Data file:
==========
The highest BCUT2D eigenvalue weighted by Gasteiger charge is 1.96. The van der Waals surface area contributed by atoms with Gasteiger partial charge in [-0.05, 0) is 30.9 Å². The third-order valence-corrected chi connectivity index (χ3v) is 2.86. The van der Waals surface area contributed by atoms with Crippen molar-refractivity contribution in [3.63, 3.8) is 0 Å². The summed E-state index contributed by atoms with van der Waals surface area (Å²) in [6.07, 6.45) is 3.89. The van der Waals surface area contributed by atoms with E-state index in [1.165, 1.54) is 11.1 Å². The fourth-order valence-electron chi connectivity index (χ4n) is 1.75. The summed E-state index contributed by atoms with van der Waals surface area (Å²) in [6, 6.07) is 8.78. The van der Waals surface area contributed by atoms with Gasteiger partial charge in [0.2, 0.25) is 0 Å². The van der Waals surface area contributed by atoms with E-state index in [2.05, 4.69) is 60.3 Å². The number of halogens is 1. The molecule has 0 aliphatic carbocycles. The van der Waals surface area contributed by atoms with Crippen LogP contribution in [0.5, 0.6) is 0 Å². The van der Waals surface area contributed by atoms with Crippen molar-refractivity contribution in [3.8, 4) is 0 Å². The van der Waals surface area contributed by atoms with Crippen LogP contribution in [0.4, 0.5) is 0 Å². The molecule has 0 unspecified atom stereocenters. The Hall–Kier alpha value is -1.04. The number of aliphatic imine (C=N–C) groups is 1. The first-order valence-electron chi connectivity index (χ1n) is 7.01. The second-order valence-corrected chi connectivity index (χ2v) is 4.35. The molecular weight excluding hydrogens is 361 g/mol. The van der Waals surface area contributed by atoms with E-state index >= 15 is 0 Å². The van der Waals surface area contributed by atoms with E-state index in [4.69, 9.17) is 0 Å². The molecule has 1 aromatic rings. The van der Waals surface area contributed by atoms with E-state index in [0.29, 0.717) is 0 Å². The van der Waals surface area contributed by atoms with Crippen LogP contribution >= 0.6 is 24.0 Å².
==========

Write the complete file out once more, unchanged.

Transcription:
The highest BCUT2D eigenvalue weighted by Gasteiger charge is 1.96. The van der Waals surface area contributed by atoms with Gasteiger partial charge in [-0.05, 0) is 30.9 Å². The third-order valence-corrected chi connectivity index (χ3v) is 2.86. The van der Waals surface area contributed by atoms with Crippen molar-refractivity contribution in [3.63, 3.8) is 0 Å². The summed E-state index contributed by atoms with van der Waals surface area (Å²) in [6.07, 6.45) is 3.89. The van der Waals surface area contributed by atoms with E-state index in [1.165, 1.54) is 11.1 Å². The fourth-order valence-electron chi connectivity index (χ4n) is 1.75. The summed E-state index contributed by atoms with van der Waals surface area (Å²) in [6, 6.07) is 8.78. The van der Waals surface area contributed by atoms with Gasteiger partial charge in [0.2, 0.25) is 0 Å². The van der Waals surface area contributed by atoms with E-state index in [2.05, 4.69) is 60.3 Å². The number of halogens is 1. The molecule has 0 aliphatic carbocycles. The van der Waals surface area contributed by atoms with Crippen LogP contribution in [0.5, 0.6) is 0 Å². The van der Waals surface area contributed by atoms with Crippen molar-refractivity contribution in [3.8, 4) is 0 Å². The van der Waals surface area contributed by atoms with Crippen LogP contribution in [0.4, 0.5) is 0 Å². The molecule has 0 unspecified atom stereocenters. The Hall–Kier alpha value is -1.04. The number of aliphatic imine (C=N–C) groups is 1. The first-order valence-electron chi connectivity index (χ1n) is 7.01. The second-order valence-corrected chi connectivity index (χ2v) is 4.35. The molecular weight excluding hydrogens is 361 g/mol. The van der Waals surface area contributed by atoms with E-state index >= 15 is 0 Å². The van der Waals surface area contributed by atoms with E-state index in [4.69, 9.17) is 0 Å². The molecule has 1 aromatic rings. The van der Waals surface area contributed by atoms with E-state index in [0.29, 0.717) is 0 Å². The van der Waals surface area contributed by atoms with Crippen LogP contribution >= 0.6 is 24.0 Å².